August 27, 2015 @ 07:26 PM

Legends and Legacies: Volkswagen Polo

The Volkswagen Polo just celebrated its 40th birthday so let’s look back at how the Polo had stolen our hearts.

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When it comes to the brand Volkswagen most of us would associate it with hatchbacks, not only are they the manufacturers that owns the most popular hot-hatch in the world, they are also manufacturers of the beloved hatchback Polo. As you know, the Polo model is now officially 40 years old!
To think this all started when VW Group acquired Audi and decided to rebadge the Audi 50. Hence the Polo was born, identified as VW’s representative in the “super-mini” segment, the Polo had proceeded to dominate the market outselling its “donor” car by millions. When Audi decided to halt production of the Audi 50 in 1978, the Polo was close to selling 500,000 units. Sure enough the company reach their target a year later in 1979.

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The first generation was produced between 1975 and 1981, it was originally just a hatchback but in 1977 the saloon version, then known as the Volkswagen Derby, that is identical from the C-Pillar onwards and connected with a large boot attached. And back then they were all three-door hatches, even the saloons.
Volkswagen introduced the second generation in 1981 all the way up to 1995, the Polo MK II is also the longest running mark to date with a staggering 14 years or so! This generation also faced the biggest competition with the likes of the Austin Metro and Ford Fiesta. The MK II had also played the role of a lab-rat for VW as the company utilised the car to create future innovations like a supercharger system that would later be used in the hot-hatch Golf.
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A diesel engine also came with the facelift of the MK II. It was an innovation of its own, a two-cylinder diesel equipped with a supercharger that was later retained in the MK III. Also known as the most popular generation of the Polo, the MK III had been at the centre of attention even before the car was launched in 1995. The Polo had started its winning streak with this generation that it had spoiled the market.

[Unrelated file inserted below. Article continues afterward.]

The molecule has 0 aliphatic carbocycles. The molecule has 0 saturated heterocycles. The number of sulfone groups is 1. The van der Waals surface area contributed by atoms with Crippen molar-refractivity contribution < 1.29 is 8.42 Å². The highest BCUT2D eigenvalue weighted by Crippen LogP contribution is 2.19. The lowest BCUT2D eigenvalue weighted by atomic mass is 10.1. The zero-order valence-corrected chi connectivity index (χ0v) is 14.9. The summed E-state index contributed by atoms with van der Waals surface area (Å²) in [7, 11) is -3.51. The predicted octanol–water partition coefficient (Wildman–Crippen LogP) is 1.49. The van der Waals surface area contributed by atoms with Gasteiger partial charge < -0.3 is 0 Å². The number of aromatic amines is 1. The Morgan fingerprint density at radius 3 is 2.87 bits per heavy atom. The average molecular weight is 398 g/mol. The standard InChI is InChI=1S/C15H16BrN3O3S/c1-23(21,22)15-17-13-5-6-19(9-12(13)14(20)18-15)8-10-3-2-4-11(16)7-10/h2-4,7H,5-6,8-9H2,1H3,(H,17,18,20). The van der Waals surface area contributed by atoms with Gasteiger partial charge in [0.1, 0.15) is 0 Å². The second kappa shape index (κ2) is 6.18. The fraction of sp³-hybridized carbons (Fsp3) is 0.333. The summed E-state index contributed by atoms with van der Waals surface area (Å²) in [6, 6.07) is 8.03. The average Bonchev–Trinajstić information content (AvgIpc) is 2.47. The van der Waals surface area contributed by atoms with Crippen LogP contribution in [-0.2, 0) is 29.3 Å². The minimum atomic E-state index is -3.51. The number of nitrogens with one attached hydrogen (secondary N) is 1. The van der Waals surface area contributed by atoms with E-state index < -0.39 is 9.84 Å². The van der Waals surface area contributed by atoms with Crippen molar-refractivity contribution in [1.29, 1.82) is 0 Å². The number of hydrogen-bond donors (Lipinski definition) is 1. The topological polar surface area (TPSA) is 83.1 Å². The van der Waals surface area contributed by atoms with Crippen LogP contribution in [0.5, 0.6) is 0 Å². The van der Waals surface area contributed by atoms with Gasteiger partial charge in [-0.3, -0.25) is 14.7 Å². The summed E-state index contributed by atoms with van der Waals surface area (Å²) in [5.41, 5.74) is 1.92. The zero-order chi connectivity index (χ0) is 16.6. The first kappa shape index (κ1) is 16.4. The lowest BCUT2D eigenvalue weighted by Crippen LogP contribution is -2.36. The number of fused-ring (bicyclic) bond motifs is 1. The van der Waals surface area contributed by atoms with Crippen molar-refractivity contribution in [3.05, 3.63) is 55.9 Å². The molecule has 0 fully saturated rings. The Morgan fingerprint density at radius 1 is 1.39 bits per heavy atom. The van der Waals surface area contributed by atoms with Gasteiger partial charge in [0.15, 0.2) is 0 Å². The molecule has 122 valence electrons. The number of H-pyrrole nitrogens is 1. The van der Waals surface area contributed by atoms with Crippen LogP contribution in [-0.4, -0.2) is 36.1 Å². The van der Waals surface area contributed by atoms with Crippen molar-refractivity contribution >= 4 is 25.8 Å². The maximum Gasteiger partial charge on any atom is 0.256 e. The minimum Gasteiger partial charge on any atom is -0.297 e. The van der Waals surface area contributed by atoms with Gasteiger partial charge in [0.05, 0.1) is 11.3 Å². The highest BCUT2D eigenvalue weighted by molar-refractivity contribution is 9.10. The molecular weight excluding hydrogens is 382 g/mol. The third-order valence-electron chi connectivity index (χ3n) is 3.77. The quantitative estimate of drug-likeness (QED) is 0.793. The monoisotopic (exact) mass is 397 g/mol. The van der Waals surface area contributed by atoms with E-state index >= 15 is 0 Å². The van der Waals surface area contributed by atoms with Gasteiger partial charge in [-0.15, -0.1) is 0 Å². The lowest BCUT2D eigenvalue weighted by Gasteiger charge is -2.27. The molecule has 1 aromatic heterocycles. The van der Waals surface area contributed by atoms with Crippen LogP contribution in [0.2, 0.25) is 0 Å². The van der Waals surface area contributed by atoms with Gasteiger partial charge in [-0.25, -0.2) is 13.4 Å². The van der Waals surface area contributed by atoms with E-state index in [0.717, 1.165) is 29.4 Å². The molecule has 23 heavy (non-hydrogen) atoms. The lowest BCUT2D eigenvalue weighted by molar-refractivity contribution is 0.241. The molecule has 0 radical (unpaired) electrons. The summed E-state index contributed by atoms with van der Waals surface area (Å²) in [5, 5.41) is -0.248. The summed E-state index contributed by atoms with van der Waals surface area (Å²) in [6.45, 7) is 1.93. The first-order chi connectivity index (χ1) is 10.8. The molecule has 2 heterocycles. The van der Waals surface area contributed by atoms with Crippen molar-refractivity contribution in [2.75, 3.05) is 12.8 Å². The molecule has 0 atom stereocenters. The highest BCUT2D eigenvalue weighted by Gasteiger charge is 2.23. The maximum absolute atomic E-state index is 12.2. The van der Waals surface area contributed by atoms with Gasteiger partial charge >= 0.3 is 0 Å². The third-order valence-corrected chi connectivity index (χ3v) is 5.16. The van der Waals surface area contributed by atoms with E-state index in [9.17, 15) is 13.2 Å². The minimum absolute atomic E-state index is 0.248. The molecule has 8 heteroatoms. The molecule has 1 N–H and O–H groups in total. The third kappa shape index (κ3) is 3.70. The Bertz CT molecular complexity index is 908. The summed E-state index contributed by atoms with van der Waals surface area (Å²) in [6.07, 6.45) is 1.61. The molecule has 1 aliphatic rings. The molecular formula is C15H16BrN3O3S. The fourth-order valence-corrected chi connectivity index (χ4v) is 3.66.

As a result, the MK IV had not make much of a dent in the Polo’s history books. Launched in 2001, the MK IV had featured four headlights and bares structural resemblance as the Golf. VW had opted to drop the estate for this mark but the company had quickly given it a facelift that saw the last of the quart headlights in the hopes to save the model. VW also introduced a crossover SUV version around the lifetime of this generation, known commonly as the Polo Fun.

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The current generation is the fifth generation, available since 2009, the Polo had since regained its popularity as the best super-mini hatch in its class winning a number of “Car of the Year” Awards in a few countries and more. It also collected accolades from the NCAP awards as well thanks to the safety upgrades that VW had given the car.
Interesting to know, while the Polo had spawn a number of other cars based on the same platform throughout the years like the SEATs Ibiza and Skoda Fabia to name a few, none had sold as well as the little Polo. It had created a name for itself since it started in 1975 and left a legacy that many mini-hatchbacks would find hard to beat, especially the MK III.
Of course there is a whole different variant known as the Polo GTI and Polo R that would take the breath away with their speed. But that is a legacy for another day.
We’ve recently had the 1.6-litre CKD Polo visit our garage to re-educated on why the car had received so much love but as for why? Catch the October issue of CAR Magazine!
Jerrica Leong 

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